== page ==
Nonprofit employers are providing one of the few bright spots in the country's employment picture this Labor Day, according to new data.
Initial analysis of data on 21 states across the country reveals nonprofit employment actually grew by an average of 2.5 percent per year between the second quarter of 2007 and the second quarter of 2009. By contrast, for-profit employment in these states fell during this same period by an average of 3.3 percent per year. This pattern held for every state examined, according to researchers at Johns Hopkins University.
In addition, nonprofit job growth during the recession was actually stronger than it had been from 2001 to 2007, when nonprofit jobs grew by an average of 2.3 percent a year compared with 2.5 percent per year growth during the recession years (2007 to 2009).
However, nonprofits in some fields and some states did worse than others. While the average rate of nonprofit job growth during the recession was 2.5 percent per year, it was only 1.8 percent per year in the nursing home field and 1.4 percent per year in social assistance.
Viewed by state, nonprofit job growth during the recession was also much lower in New Jersey (0.7 percent), in Michigan and Indiana (1.3 percent), in Ohio (1.4 percent), and in Illinois (1.5 percent).
This growth in nonprofit jobs comes at the same time as increased need for nonprofit assistance, the researchers said. A recent report from the Johns Hopkins Nonprofit Listening Post Project found, for example, that nearly 40 percent of organizations surveyed currently lack adequate staff to deliver their programs and services. Staff members at surveyed organizations are facing additional job duties (49 percent of responding organizations), salary freezes (39 percent), increased hours (23 percent), reduced benefits (23 percent) and reduced wages (12 percent).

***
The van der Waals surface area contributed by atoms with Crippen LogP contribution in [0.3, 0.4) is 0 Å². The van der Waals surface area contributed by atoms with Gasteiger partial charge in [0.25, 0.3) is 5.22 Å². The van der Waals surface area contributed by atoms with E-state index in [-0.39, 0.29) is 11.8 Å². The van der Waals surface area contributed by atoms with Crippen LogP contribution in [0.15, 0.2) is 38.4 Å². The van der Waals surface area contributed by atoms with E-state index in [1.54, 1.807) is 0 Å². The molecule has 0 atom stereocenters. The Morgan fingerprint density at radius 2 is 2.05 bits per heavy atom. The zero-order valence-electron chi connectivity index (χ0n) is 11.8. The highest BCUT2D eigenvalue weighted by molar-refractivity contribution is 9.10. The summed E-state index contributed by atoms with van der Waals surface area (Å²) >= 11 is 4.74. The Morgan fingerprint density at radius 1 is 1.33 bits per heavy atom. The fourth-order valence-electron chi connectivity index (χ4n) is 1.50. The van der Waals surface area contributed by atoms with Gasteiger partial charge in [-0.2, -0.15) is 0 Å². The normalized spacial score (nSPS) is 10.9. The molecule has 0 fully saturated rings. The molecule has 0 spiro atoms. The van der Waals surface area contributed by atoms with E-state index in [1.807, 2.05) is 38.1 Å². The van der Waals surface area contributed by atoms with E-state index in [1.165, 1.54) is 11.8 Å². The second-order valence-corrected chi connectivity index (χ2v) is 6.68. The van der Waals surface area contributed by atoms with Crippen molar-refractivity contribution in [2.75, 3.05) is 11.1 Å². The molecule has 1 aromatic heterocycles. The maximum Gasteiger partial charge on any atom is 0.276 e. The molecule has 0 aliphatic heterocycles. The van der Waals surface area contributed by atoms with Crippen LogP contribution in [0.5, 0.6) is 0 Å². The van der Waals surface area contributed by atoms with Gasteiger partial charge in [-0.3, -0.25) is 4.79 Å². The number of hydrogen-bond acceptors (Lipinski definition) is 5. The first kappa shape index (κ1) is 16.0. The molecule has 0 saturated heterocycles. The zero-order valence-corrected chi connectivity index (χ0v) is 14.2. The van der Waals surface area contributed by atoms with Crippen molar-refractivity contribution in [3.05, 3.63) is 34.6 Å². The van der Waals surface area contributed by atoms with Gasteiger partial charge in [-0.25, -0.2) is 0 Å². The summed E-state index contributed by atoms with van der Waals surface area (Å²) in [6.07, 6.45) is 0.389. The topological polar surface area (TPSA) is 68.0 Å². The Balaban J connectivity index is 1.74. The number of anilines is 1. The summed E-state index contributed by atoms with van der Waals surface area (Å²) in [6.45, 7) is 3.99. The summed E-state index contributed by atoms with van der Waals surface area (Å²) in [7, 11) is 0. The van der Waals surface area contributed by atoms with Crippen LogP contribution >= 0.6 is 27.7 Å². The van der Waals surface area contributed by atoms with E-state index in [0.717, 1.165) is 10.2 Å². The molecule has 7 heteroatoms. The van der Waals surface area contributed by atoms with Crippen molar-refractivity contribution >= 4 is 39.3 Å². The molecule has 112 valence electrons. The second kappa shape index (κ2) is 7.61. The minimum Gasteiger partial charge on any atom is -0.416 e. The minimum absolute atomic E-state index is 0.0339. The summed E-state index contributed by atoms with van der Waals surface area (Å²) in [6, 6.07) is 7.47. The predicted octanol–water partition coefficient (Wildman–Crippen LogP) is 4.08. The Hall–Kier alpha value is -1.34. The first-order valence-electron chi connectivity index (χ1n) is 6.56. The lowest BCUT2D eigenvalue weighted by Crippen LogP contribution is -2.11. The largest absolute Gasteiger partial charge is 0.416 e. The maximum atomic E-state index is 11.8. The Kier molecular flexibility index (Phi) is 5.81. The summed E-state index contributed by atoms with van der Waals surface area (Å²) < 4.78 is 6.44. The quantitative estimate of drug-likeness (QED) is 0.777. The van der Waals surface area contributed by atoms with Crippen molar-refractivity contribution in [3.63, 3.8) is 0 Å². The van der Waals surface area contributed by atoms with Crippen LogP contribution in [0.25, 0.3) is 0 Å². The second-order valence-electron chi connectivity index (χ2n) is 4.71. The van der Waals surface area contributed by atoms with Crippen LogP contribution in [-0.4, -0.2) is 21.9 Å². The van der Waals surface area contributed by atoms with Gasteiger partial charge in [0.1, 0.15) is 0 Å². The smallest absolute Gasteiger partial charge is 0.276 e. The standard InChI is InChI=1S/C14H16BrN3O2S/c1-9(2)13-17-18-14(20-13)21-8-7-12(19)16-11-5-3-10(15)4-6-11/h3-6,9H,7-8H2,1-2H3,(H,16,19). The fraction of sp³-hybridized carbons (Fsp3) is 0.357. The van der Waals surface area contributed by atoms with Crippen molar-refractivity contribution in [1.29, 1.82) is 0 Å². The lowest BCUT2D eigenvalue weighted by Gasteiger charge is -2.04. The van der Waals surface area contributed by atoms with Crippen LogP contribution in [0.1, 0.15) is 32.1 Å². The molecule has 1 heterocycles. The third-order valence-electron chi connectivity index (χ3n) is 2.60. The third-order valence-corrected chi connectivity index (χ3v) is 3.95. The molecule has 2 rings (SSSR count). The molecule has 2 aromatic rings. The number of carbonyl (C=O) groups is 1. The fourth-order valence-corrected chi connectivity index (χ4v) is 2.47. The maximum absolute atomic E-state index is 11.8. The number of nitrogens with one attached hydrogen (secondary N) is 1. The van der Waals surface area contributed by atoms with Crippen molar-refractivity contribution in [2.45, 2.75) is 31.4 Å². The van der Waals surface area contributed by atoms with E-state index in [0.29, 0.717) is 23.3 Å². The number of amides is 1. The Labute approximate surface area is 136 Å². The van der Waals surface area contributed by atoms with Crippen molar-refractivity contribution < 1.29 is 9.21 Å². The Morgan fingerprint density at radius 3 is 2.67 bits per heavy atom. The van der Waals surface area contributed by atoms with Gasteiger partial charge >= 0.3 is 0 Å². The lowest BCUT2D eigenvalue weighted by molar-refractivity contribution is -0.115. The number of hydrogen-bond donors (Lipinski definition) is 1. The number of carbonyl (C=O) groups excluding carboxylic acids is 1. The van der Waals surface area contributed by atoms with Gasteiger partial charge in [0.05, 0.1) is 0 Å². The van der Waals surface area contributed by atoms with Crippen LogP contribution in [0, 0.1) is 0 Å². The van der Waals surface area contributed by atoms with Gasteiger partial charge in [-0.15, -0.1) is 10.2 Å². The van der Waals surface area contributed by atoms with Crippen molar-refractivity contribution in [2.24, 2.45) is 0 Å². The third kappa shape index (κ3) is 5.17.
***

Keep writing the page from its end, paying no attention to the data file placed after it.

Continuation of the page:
“That nonprofit organizations have been able to increase employment in the face of the most severe recession since the Great Depression is a testament to the effectiveness of the federal stimulus program, which channeled assistance to many nonprofit organizations, and to the resilience and determination of nonprofit leaders and those who support them in the public and private sectors,” said Lester M. Salamon, study author and director of the Johns Hopkins Center for Civil Society Studies. “But this accomplishment, impressive though it is, still leaves many needs unmet and many organizations and regions under severe strain.”